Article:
Marriage was a big deal.
Marriage between two women was an even bigger deal.
Marriage between two women, one of whom was not only unwilling but also completely unaware as to the imminence of said nuptials, was so preposterous, so absurd and so fantastical as to be a positively monumental deal.

Given the gravity of the situation, I decided to talk things over with the woman in my bed.

This proved to be no easy task.

I sat next to the bed, trying to cajole and intimidate her by turns.
I called her ‘my lady’, I called her ‘madam’, I called her ‘meimei’,[1] I called her ‘grandma’ — I called her every single term of address I could think of for a woman, all to no avail.
She simply went on lying there with her eyes closed; it was as if I was talking to myself.

Clearly my earlier remark about her looks being ‘hardly enough to tempt me’ had emboldened her.

Completely at my wits’ end, I burst out, ‘Let’s get married!’

Just as I’d expected, that got her attention.
Her eyes shot open, and a trace of panic flashed across her face too quickly for her to hide it.
Her expression then froze.

This, of course, aroused all of my chivalrous instincts towards the fairer sex.
‘Just as a ruse to fool my brothers,’ I told her, gently.
‘At the first opportunity, I’ll find a way to get you off this mountain.
No harm will come to your reputation, I promise.’

She snorted.
‘As if bandits like you have any honour to speak of,’ she said coldly.
‘I’d have to be more naive than a three-year-old to believe that.’

Your dashing bandit chief felt truly maligned at having her noble intentions so badly misunderstood.

Still, if I thought about it, I could hardly blame her for being suspicious.
After all, what bandit would go to the trouble of kidnapping a woman just to play house? What reasonable bandit would go to such lengths, and run such risks, if there was nothing to be gained by it? Even if she thought me uncultured, how could she possibly believe me such a simpleton?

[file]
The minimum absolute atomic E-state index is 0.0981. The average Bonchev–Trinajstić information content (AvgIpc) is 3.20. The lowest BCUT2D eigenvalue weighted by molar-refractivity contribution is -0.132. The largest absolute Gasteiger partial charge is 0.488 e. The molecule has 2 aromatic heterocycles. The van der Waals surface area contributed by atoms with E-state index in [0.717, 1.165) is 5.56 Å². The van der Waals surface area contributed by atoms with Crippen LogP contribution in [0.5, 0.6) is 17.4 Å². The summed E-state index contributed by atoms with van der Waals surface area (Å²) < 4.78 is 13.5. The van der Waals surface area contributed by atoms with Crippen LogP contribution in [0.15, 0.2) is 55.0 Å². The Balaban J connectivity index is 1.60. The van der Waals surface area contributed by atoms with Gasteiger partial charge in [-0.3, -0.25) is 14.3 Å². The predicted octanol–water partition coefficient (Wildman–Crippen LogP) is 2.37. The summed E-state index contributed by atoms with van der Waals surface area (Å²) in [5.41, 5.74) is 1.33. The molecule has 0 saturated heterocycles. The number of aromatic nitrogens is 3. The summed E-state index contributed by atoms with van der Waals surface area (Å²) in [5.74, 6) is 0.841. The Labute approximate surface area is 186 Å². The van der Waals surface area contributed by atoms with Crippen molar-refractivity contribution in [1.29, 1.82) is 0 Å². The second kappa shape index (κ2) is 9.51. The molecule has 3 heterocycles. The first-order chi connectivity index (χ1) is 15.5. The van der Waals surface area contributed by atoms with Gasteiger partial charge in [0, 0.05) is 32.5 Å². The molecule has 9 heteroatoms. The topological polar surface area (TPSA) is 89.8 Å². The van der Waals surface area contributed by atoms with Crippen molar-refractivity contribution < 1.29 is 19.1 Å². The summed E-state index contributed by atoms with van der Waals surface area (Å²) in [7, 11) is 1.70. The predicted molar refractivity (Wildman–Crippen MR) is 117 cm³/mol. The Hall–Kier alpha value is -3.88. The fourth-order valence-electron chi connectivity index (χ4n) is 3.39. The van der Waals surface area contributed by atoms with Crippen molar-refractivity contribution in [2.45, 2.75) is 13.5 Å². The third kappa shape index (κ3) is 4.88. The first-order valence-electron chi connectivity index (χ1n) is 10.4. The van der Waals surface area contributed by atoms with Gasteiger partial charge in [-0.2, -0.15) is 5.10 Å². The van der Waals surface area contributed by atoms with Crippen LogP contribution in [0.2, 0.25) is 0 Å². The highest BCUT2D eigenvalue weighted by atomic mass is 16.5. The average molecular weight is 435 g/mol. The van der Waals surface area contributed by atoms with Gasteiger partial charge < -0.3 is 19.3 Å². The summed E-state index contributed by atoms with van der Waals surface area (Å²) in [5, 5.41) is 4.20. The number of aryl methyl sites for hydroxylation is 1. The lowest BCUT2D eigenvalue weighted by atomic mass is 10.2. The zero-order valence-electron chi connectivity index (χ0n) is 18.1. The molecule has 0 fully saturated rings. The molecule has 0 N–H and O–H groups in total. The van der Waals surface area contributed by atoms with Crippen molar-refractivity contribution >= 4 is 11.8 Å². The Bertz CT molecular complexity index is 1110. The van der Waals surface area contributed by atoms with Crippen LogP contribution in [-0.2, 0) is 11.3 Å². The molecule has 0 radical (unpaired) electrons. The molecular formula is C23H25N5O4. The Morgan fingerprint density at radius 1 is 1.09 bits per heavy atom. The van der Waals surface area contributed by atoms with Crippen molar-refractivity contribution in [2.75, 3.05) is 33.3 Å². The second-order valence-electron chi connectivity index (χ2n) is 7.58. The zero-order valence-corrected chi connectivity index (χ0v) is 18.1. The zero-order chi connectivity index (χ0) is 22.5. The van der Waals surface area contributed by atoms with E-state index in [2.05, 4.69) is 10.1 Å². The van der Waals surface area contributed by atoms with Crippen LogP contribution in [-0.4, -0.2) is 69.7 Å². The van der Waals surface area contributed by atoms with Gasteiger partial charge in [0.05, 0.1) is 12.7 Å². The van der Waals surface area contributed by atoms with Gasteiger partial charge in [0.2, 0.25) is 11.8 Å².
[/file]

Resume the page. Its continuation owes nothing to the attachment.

I could see that a prolonged battle of wits lay ahead of me.
The very thought of it was exhausting.
I looked at her again, lying immobilised on my bed, and realised she must feel at least as exhausted.
‘Why don’t I explain the whole plan to you after I unseal your acupoints?’ I ventured.
‘But you have to promise not to try to attack me, and not to run away.’

Her eyes lit up, suddenly becoming as bright as stars.
‘I promise,’ she said.

Who was it who said, the more beautiful a woman is, the more accomplished a liar she’ll be? Having been caught in a lie on more occasions than I cared to remember myself, I’d dismissed it as nonsense — which, as we’ll see, was what led me to be taken in.
I can only conclude that the statement must be true after all; I’m just not beautiful enough for it to apply to me.

And lo! The moment I unsealed her acupoints, she promptly caught hold of my arm, flung me onto the bed, snatched up the nearest quilt and threw it over my head.

By the time I freed myself from the quilt (feeling deeply wounded by her betrayal), she had disappeared from the room like a gust of wind.

I sighed.
I could not understand why she was stubbornly refusing to take my advice.
Sure enough, in less time than it would have taken me to recite the Great Compassion Mantra,[2] she had been shoved unceremoniously back into the room.
A moment later, someone bolted the door firmly from the outside.

Her acupoints had once again been sealed.
Experimentally, I tried unsealing them again.
This time, it had been done the fancy way; reversing it was beyond my skill.

She gritted her teeth, once.
Then, sounding as if she could not quite believe the depths she was sinking to, said, ‘This plan of yours.
Tell me about it.’

And then it was my wedding night.

Taking a wife is often likened to passing the imperial examinations.[3] When I looked up at the sky that night, the stars did seem to shine especially bright, as if in celebration.
The entrance to my room was festooned with colourful silk hangings and lanterns.